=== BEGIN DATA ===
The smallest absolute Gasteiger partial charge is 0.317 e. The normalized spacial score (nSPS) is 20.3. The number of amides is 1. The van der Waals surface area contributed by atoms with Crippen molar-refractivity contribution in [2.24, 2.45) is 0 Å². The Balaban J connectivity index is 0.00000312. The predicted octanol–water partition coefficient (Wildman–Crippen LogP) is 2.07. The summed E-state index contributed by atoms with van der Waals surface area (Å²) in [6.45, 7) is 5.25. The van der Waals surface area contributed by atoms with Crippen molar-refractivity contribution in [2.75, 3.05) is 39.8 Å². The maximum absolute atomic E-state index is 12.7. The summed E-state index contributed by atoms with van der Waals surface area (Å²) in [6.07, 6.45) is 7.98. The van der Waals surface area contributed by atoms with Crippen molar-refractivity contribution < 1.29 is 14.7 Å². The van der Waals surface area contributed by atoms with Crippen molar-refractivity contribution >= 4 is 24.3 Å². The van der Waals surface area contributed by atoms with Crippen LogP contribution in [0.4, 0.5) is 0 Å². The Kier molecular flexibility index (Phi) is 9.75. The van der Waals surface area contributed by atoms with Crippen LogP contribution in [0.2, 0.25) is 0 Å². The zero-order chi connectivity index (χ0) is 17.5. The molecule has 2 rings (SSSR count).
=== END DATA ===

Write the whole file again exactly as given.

The smallest absolute Gasteiger partial charge is 0.317 e. The normalized spacial score (nSPS) is 20.3. The number of amides is 1. The van der Waals surface area contributed by atoms with Crippen molar-refractivity contribution in [2.24, 2.45) is 0 Å². The Balaban J connectivity index is 0.00000312. The predicted octanol–water partition coefficient (Wildman–Crippen LogP) is 2.07. The summed E-state index contributed by atoms with van der Waals surface area (Å²) in [6.45, 7) is 5.25. The van der Waals surface area contributed by atoms with Crippen molar-refractivity contribution in [2.75, 3.05) is 39.8 Å². The maximum absolute atomic E-state index is 12.7. The summed E-state index contributed by atoms with van der Waals surface area (Å²) in [6.07, 6.45) is 7.98. The van der Waals surface area contributed by atoms with Crippen molar-refractivity contribution < 1.29 is 14.7 Å². The van der Waals surface area contributed by atoms with Crippen molar-refractivity contribution >= 4 is 24.3 Å². The van der Waals surface area contributed by atoms with Crippen LogP contribution in [0.4, 0.5) is 0 Å². The Kier molecular flexibility index (Phi) is 9.75. The van der Waals surface area contributed by atoms with Crippen LogP contribution in [0.2, 0.25) is 0 Å². The zero-order chi connectivity index (χ0) is 17.5. The molecule has 2 rings (SSSR count).